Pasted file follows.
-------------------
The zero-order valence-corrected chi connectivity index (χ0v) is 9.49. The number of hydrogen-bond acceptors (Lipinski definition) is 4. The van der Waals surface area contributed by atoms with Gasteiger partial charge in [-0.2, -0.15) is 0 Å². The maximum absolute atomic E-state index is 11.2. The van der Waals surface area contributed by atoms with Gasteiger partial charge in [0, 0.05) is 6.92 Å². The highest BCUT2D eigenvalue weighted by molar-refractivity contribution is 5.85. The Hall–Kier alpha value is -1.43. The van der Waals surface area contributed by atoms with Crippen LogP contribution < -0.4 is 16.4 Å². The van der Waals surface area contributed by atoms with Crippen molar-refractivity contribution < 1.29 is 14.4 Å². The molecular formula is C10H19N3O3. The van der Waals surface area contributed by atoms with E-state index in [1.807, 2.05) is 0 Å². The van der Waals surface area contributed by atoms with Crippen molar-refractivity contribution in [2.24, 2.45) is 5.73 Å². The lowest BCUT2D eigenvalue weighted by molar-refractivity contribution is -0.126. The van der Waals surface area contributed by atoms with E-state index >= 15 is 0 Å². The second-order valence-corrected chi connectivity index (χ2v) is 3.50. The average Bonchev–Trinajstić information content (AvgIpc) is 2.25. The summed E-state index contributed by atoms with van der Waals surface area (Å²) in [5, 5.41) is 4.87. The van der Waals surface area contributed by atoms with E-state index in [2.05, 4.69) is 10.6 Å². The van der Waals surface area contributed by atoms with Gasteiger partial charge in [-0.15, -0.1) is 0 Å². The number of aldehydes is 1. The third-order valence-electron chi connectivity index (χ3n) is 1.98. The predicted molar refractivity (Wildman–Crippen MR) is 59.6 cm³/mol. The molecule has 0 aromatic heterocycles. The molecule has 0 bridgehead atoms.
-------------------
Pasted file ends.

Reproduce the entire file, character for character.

The zero-order valence-corrected chi connectivity index (χ0v) is 9.49. The number of hydrogen-bond acceptors (Lipinski definition) is 4. The van der Waals surface area contributed by atoms with Gasteiger partial charge in [-0.2, -0.15) is 0 Å². The maximum absolute atomic E-state index is 11.2. The van der Waals surface area contributed by atoms with Gasteiger partial charge in [0, 0.05) is 6.92 Å². The highest BCUT2D eigenvalue weighted by molar-refractivity contribution is 5.85. The Hall–Kier alpha value is -1.43. The van der Waals surface area contributed by atoms with Crippen LogP contribution < -0.4 is 16.4 Å². The van der Waals surface area contributed by atoms with Crippen molar-refractivity contribution < 1.29 is 14.4 Å². The molecular formula is C10H19N3O3. The van der Waals surface area contributed by atoms with E-state index in [1.807, 2.05) is 0 Å². The van der Waals surface area contributed by atoms with Crippen molar-refractivity contribution in [2.24, 2.45) is 5.73 Å². The lowest BCUT2D eigenvalue weighted by molar-refractivity contribution is -0.126. The van der Waals surface area contributed by atoms with E-state index >= 15 is 0 Å². The second-order valence-corrected chi connectivity index (χ2v) is 3.50. The average Bonchev–Trinajstić information content (AvgIpc) is 2.25. The summed E-state index contributed by atoms with van der Waals surface area (Å²) in [5, 5.41) is 4.87. The van der Waals surface area contributed by atoms with E-state index in [2.05, 4.69) is 10.6 Å². The van der Waals surface area contributed by atoms with Gasteiger partial charge in [-0.15, -0.1) is 0 Å². The number of aldehydes is 1. The third-order valence-electron chi connectivity index (χ3n) is 1.98. The predicted molar refractivity (Wildman–Crippen MR) is 59.6 cm³/mol. The molecule has 0 aromatic heterocycles. The molecule has 0 bridgehead atoms.